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10 reasons why it's Frank Sinatra's world, we just live in it

It was Frank Sinatra's drinking buddy Dean Martin who coined the phrase "it's Frank's world, we just live in it", a self-depreciating shrug that still nails the alpha-male status Sinatra has within the musical hierarchy. He wasn't just the Chairman of the Board, he was the first sharp-dressed street hustler heartthrob superstar in music. Everyone since - from Elvis Presley to NWA to Justin Bieber - has followed a trail he blazed.

So in tribute to one of the founding fathers of 20th century pop culture around what would have been his 100th birthday (and in the spirit of BBC Radio 2's Sinatra Centenary Season), here are 10 things Frank did first... or best:

1. He was the original pop star

There had been a couple of musical heartthrobs before Frank - Franz Liszt, Rudy Vallée - but the purchasing power and intense devotion of young American women, known at the time as "bobby soxers" due to a fashion for short socks, was what drove his early success. No teenage girls, no Frank Sinatra. Overnight, Bing Crosby - the most popular singer in America - suddenly looked a bit fusty and safe by comparison.

2. He invented the concept album

Thanks to his intense commercial appeal, Frank's first album, The Voice of Frank Sinatra, was a boxed set of 78rpm discs, containing eight songs pining for lost love. Despite the lavish packaging, it went on to sell in huge quantities, and soon afterwards became one of the first long-playing albums, on 10" vinyl.

After a fallow period in which his career appeared to stall, the ideas for themed albums came thick and fast, such as Only the Lonely, Sinatra Sings Great Songs from Great Britain and The Wee Small Hours.

3. His songs had a job to do

When examining the songs played during this year's Frank Sinatra prom, David Owen Norris points out that these are tunes that were designed for dancing - fast or slow - and have little melodic motifs that refer to this embedded within the song. Although a little more subtly done, this is an early example of how dance tracks refer to losing inhibitions on the dance floor, and club bangers have to refer to being in the club.

4. He wore his heart on his sleeve

This clip, in which a faulty microphone at the tail end of Sinatra's career robs him of a grand finale, says a lot about his relationship with his audience. Rather than storm off, or angrily demand another mic from a lackey (both of which he was perfectly capable of), he just projects his voice into the room, trusting that his people knew he was doing his best under trying circumstances.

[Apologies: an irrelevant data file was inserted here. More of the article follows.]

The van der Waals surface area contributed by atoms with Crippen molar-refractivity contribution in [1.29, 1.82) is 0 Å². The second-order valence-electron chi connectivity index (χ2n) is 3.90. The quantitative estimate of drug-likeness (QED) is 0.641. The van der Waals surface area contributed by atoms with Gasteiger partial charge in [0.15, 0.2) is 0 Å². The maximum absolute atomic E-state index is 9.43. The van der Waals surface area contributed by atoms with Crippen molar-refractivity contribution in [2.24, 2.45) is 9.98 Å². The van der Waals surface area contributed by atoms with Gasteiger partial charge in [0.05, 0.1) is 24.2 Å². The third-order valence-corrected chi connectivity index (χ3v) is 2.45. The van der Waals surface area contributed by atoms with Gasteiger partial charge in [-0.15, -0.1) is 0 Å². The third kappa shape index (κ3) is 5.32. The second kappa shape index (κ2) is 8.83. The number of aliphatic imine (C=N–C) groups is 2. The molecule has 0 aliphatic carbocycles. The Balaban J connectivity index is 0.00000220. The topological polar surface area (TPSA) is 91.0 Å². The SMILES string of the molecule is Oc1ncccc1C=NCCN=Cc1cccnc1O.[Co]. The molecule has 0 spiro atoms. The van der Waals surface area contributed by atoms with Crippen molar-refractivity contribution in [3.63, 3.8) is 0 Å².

5. He was a player

Having come from an intense community of Italian Americans in Hoboken, where the local big shots threw their money around like confetti, Frank was always extremely generous. As his first wife Nancy confirms in this clip, he would think nothing of handing out gold cigarette lighters to friends and colleagues, and diamond bracelets to female friends, often expecting nothing but respect in return.

6. His career came first

It's a sad fact of showbusiness that the more popular an artist is, the greater the chance that their home life is a bit of a mess. With four marriages and at least six relationships between that were heavily discussed in the press, Frank's married life was often troubled.

In fact, in this interview with the BBC's David Allen, his son Frank Jr. admits that his father's guiding hand was not a constant in his early life: "The best time that I was able to spend time with Frank Sinatra... was in that period between 1988 and 1995 - the last seven years when he was giving concerts - when I joined his staff as musical director."

7. He did it his way

You'd think a song as well-covered as My Way could escape Sinatra's shadow, but it is as closely associated with Frank as Imagine is with John Lennon. And in both cases it's because these are songs that describe what we'd like to think goes on inside the heads of the singers. Lennon is conceptualising a future utopia, and Frank is proudly setting out how his life has been lived according to the principles of respect, honour and integrity, despite a few hiccups (along the highway).

8. He's a style icon

As Alexander Armstrong proved in Frank Sinatra: Our Way, it is far easier to get Frank's iconic look than it is to truly nail his sound. A well-cut and pressed dinner suit, a bow tie and some immaculately shined shoes is half the battle, the rest is all in the facial expression. The classic Frank face is one of relaxed glee - eyebrows up, a looseness to the neck and a cocky grin. The voice is much harder to nail.

9. His music is always ripe for rediscovery

Can you imagine Family Guy or American Dad without the sound of big band swing? No theme tunes, no show-stopping numbers, and they're all voiced by Sinatra fan and show creator Seth MacFarlane, who even had his own "...sings Sinatra" night at this year's BBC Proms (as discussed about three minutes into this Steve Wright interview). Family Guy even brought in Frank Sinatra Jr. as a musical guest. Those songs are MacFarlane's secret weapons, adding a touch of class to offset (or underline) the jokes.

10. He inspires intense devotion across generations

Pat and Greg Kane from Hue and Cry recently explained that they were introduced to the music of Frank Sinatra by their dad, soothing their sons to sleep with a few bars. People take him into their hearts and into their homes, and that's partly because of the intense complexities of the man and his music, as Pat explains: "When you grapple with Sinatra... we're grappling with one of the great, somewhat dangerous, somewhat beautiful artists of the 20th century."

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